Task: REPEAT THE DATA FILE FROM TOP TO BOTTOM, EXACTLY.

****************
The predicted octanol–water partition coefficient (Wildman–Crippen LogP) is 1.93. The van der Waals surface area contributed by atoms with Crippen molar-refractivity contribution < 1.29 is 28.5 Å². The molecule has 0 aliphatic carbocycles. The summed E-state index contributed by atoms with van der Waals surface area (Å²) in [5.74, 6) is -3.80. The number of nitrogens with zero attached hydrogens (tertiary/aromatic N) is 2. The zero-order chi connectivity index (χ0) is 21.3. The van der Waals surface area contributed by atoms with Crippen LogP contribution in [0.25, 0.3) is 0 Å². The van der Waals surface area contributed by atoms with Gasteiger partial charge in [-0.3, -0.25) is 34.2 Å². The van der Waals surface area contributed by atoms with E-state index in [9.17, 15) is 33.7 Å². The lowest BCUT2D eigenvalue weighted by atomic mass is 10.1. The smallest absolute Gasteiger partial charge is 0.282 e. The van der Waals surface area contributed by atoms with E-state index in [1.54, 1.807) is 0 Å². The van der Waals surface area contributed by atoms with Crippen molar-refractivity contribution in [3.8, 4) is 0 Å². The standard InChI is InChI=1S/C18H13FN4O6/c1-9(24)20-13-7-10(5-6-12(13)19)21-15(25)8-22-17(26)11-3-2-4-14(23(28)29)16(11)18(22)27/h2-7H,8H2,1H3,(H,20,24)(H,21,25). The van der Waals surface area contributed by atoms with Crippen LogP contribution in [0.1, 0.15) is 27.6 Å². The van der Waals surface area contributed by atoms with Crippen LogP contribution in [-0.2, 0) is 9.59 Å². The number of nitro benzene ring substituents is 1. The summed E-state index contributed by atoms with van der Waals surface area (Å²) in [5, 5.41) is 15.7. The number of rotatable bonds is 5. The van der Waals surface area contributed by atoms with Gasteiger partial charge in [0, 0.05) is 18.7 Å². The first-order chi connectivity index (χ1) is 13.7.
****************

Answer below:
The predicted octanol–water partition coefficient (Wildman–Crippen LogP) is 1.93. The van der Waals surface area contributed by atoms with Crippen molar-refractivity contribution < 1.29 is 28.5 Å². The molecule has 0 aliphatic carbocycles. The summed E-state index contributed by atoms with van der Waals surface area (Å²) in [5.74, 6) is -3.80. The number of nitrogens with zero attached hydrogens (tertiary/aromatic N) is 2. The zero-order chi connectivity index (χ0) is 21.3. The van der Waals surface area contributed by atoms with Crippen LogP contribution in [0.25, 0.3) is 0 Å². The van der Waals surface area contributed by atoms with Gasteiger partial charge in [-0.3, -0.25) is 34.2 Å². The van der Waals surface area contributed by atoms with E-state index in [9.17, 15) is 33.7 Å². The lowest BCUT2D eigenvalue weighted by atomic mass is 10.1. The smallest absolute Gasteiger partial charge is 0.282 e. The van der Waals surface area contributed by atoms with E-state index in [1.54, 1.807) is 0 Å². The van der Waals surface area contributed by atoms with Crippen molar-refractivity contribution in [3.8, 4) is 0 Å². The standard InChI is InChI=1S/C18H13FN4O6/c1-9(24)20-13-7-10(5-6-12(13)19)21-15(25)8-22-17(26)11-3-2-4-14(23(28)29)16(11)18(22)27/h2-7H,8H2,1H3,(H,20,24)(H,21,25). The van der Waals surface area contributed by atoms with Crippen LogP contribution in [0.1, 0.15) is 27.6 Å². The van der Waals surface area contributed by atoms with Crippen LogP contribution in [-0.2, 0) is 9.59 Å². The number of nitro benzene ring substituents is 1. The summed E-state index contributed by atoms with van der Waals surface area (Å²) in [5, 5.41) is 15.7. The number of rotatable bonds is 5. The van der Waals surface area contributed by atoms with Gasteiger partial charge in [0, 0.05) is 18.7 Å². The first-order chi connectivity index (χ1) is 13.7.